Biden18.0
Bloomberg14.4
Warren12.4
Buttigieg10.0
Klobuchar5.4
Gabbard2.4
Steyer2.2

Sanders +11.2

Biden's firewall seems to be holding for now. Everywhere else, Sanders is still rising.

Wednesday, February 26

South Carolina Democratic Presidential Primary East Carolina U. Biden 31, Sanders 23, Steyer 20, Warren 8, Buttigieg 6, Klobuchar 2, Gabbard 2 Biden +8

South Carolina Democratic Presidential Primary Clemson Biden 35, Sanders 13, Steyer 17, Warren 8, Buttigieg 8, Klobuchar 4, Gabbard 2 Biden +18

California Democratic Primary KQED/NPR Sanders 36, Biden 10, Warren 18, Bloomberg 5, Buttigieg 9, Klobuchar 4, Steyer 3, Gabbard 2 Sanders +18

Virginia Democratic Primary Data for Progress (D) Sanders 28, Bloomberg 17, Biden 19, Buttigieg 12, Warren 17, Klobuchar 5, Gabbard 1 Sanders +9

Colorado Democratic Primary Data for Progress (D) Sanders 34, Warren 20, Bloomberg 14, Buttigieg 14, Biden 10, Klobuchar 6, Gabbard 1 Sanders +14

Washington Democratic Primary Elway Poll Sanders 21, Biden 10, Bloomberg 15, Warren 11, Buttigieg 9, Klobuchar 11, Steyer 0 Sanders +6

2020 Democratic Presidential Nomination Economist/YouGov Sanders 30, Biden 20, Bloomberg 11, Warren 16, Buttigieg 9, Klobuchar 4, Gabbard 4, Steyer 1 Sanders +10
(02-26-2020, 05:10 PM)Eric the Green Wrote: [ -> ]Democratic Presidential Nomination Feb 26, 2020 real clear politics national averages:
Sanders29.2
Biden18.0
Bloomberg14.4
Warren12.4
Buttigieg10.0
Klobuchar5.4
Gabbard2.4
Steyer2.2

Sanders +11.2

Biden's firewall seems to be holding for now. Everywhere else, Sanders is still rising.

Wednesday, February 26

South Carolina Democratic Presidential Primary East Carolina U. Biden 31, Sanders 23, Steyer 20, Warren 8, Buttigieg 6, Klobuchar 2, Gabbard 2 Biden +8

South Carolina Democratic Presidential Primary Clemson Biden 35, Sanders 13, Steyer 17, Warren 8, Buttigieg 8, Klobuchar 4, Gabbard 2 Biden +18

California Democratic Primary KQED/NPR Sanders 36, Biden 10, Warren 18, Bloomberg 5, Buttigieg 9, Klobuchar 4, Steyer 3, Gabbard 2 Sanders +18

Virginia Democratic Primary Data for Progress (D) Sanders 28, Bloomberg 17, Biden 19, Buttigieg 12, Warren 17, Klobuchar 5, Gabbard 1 Sanders +9

Colorado Democratic Primary Data for Progress (D) Sanders 34, Warren 20, Bloomberg 14, Buttigieg 14, Biden 10, Klobuchar 6, Gabbard 1 Sanders +14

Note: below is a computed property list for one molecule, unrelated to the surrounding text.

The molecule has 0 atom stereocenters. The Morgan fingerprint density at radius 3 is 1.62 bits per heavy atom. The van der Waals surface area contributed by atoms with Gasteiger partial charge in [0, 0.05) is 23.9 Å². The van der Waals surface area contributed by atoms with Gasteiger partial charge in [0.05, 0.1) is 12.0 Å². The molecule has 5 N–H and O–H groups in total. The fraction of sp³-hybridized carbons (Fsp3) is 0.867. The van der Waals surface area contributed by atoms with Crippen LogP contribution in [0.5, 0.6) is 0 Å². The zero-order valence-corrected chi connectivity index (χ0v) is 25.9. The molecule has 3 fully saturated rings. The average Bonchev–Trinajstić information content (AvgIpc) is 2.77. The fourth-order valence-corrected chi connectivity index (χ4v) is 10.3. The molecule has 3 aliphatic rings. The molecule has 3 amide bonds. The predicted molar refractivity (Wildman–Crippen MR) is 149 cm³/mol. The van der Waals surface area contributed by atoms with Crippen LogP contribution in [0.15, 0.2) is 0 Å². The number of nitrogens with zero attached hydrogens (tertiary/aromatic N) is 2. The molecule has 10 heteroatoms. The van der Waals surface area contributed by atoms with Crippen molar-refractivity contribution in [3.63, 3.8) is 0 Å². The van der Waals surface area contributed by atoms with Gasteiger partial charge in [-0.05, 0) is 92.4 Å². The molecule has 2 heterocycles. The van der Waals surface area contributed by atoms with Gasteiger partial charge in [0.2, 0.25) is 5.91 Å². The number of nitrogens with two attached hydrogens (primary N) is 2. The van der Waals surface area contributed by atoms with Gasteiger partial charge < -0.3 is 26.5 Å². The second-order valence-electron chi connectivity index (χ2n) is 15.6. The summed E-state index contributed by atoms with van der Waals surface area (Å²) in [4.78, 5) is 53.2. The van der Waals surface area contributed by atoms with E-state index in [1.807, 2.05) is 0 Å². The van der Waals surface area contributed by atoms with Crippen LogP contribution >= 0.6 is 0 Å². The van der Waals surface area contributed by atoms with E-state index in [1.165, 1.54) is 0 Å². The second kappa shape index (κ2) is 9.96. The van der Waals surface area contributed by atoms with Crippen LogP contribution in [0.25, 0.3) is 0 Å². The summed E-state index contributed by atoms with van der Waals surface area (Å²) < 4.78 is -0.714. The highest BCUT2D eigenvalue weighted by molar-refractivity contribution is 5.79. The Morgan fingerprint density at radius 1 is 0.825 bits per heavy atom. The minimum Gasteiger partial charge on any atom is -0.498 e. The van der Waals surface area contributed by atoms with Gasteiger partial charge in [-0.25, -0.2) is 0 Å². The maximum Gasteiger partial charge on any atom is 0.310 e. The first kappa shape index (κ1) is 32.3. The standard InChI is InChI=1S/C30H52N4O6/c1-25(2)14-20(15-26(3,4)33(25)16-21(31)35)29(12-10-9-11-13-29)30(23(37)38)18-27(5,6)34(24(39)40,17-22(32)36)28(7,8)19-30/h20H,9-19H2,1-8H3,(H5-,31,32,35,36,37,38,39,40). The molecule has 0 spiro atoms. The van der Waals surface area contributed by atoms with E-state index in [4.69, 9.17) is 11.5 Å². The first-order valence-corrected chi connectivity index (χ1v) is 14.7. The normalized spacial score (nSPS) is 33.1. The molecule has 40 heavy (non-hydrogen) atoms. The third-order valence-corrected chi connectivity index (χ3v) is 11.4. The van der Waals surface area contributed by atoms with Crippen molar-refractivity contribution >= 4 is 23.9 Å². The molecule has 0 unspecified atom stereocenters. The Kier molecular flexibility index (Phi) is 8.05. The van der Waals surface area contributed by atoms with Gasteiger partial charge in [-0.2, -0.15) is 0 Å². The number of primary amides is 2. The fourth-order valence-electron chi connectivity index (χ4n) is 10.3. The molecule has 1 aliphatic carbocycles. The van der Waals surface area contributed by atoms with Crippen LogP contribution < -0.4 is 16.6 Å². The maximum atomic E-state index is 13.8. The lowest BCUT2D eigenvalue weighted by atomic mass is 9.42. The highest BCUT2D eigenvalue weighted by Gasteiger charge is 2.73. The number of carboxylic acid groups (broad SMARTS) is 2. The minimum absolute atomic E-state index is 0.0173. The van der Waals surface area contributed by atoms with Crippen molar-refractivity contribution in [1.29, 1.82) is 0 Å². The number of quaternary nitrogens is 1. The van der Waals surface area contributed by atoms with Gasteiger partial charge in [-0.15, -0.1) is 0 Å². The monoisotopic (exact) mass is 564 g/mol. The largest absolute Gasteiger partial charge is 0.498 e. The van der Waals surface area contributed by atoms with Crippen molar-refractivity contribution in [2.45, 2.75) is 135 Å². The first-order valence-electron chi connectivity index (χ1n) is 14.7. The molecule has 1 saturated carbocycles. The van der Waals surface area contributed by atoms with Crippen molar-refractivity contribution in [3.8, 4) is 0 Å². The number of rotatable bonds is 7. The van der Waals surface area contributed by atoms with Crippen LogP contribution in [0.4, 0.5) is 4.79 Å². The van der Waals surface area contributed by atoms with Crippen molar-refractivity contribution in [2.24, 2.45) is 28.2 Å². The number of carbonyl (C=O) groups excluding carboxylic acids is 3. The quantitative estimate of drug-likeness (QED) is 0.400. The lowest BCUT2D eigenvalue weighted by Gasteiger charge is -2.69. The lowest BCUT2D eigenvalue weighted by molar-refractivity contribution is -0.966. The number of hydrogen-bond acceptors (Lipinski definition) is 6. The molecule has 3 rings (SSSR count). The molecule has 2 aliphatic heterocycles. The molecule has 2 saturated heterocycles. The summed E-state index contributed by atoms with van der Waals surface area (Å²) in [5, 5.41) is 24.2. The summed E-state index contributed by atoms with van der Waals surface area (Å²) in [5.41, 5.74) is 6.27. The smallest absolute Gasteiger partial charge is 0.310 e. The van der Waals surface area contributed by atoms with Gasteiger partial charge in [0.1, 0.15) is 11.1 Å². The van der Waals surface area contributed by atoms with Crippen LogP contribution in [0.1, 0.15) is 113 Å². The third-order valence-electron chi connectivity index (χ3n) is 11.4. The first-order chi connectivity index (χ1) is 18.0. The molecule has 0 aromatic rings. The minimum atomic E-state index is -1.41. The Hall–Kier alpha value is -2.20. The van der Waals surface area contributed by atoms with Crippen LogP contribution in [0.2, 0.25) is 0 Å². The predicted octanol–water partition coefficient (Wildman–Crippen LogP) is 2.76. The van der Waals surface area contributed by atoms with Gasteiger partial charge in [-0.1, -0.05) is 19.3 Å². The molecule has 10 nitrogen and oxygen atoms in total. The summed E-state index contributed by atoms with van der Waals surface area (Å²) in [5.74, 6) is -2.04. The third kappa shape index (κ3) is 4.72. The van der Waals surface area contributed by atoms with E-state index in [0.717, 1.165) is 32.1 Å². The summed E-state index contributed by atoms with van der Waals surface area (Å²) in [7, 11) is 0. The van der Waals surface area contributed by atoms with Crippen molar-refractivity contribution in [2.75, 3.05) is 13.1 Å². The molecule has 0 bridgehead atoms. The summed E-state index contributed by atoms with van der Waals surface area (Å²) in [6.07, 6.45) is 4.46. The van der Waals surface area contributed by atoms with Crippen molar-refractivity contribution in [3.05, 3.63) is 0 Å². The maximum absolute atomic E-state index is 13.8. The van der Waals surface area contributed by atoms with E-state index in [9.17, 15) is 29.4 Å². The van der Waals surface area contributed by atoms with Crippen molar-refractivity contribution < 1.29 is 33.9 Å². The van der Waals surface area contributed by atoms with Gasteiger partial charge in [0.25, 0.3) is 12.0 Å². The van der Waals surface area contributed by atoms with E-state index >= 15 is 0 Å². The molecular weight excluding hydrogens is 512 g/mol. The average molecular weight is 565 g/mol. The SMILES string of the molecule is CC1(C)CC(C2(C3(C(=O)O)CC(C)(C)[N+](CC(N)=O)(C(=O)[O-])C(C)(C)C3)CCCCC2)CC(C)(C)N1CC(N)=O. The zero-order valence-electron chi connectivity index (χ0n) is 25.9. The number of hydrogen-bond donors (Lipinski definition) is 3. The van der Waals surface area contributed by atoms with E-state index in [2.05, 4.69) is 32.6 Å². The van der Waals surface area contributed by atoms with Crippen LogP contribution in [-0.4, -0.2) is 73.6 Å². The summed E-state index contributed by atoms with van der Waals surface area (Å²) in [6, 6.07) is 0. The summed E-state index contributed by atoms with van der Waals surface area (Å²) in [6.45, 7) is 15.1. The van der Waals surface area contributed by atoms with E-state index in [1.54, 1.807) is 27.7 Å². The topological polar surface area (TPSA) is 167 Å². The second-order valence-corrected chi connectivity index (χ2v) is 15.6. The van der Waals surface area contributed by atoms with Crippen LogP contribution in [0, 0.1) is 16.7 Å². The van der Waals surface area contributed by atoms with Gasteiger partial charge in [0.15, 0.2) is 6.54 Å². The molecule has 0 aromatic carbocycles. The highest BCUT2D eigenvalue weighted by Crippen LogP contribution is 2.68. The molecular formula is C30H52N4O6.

Washington Democratic Primary Elway Poll Sanders 21, Biden 10, Bloomberg 15, Warren 11, Buttigieg 9, Klobuchar 11, Steyer 0 Sanders +6

2020 Democratic Presidential Nomination Economist/YouGov Sanders 30, Biden 20, Bloomberg 11, Warren 16, Buttigieg 9, Klobuchar 4, Gabbard 4, Steyer 1 Sanders +10

-- Eric do u take $ on this stuff? Just asking
(02-26-2020, 06:43 PM)Marypoza Wrote: [ -> ]
(02-26-2020, 05:10 PM)Eric the Green Wrote: [ -> ]Democratic Presidential Nomination Feb 26, 2020 real clear politics national averages:
Sanders29.2
Biden18.0
Bloomberg14.4
Warren12.4
Buttigieg10.0
Klobuchar5.4
Gabbard2.4
Steyer2.2

Sanders +11.2

Biden's firewall seems to be holding for now. Everywhere else, Sanders is still rising.

Wednesday, February 26

South Carolina Democratic Presidential Primary East Carolina U. Biden 31, Sanders 23, Steyer 20, Warren 8, Buttigieg 6, Klobuchar 2, Gabbard 2 Biden +8

South Carolina Democratic Presidential Primary Clemson Biden 35, Sanders 13, Steyer 17, Warren 8, Buttigieg 8, Klobuchar 4, Gabbard 2 Biden +18

California Democratic Primary KQED/NPR Sanders 36, Biden 10, Warren 18, Bloomberg 5, Buttigieg 9, Klobuchar 4, Steyer 3, Gabbard 2 Sanders +18

Virginia Democratic Primary Data for Progress (D) Sanders 28, Bloomberg 17, Biden 19, Buttigieg 12, Warren 17, Klobuchar 5, Gabbard 1 Sanders +9

Colorado Democratic Primary Data for Progress (D) Sanders 34, Warren 20, Bloomberg 14, Buttigieg 14, Biden 10, Klobuchar 6, Gabbard 1 Sanders +14

Washington Democratic Primary Elway Poll Sanders 21, Biden 10, Bloomberg 15, Warren 11, Buttigieg 9, Klobuchar 11, Steyer 0 Sanders +6

2020 Democratic Presidential Nomination Economist/YouGov Sanders 30, Biden 20, Bloomberg 11, Warren 16, Buttigieg 9, Klobuchar 4, Gabbard 4, Steyer 1 Sanders +10

-- Eric do u take $ on this stuff? Just asking

I'm selling my book, and getting a few speaking fees; that's all. Not much $.
http://philosopherswheel.com/hna.html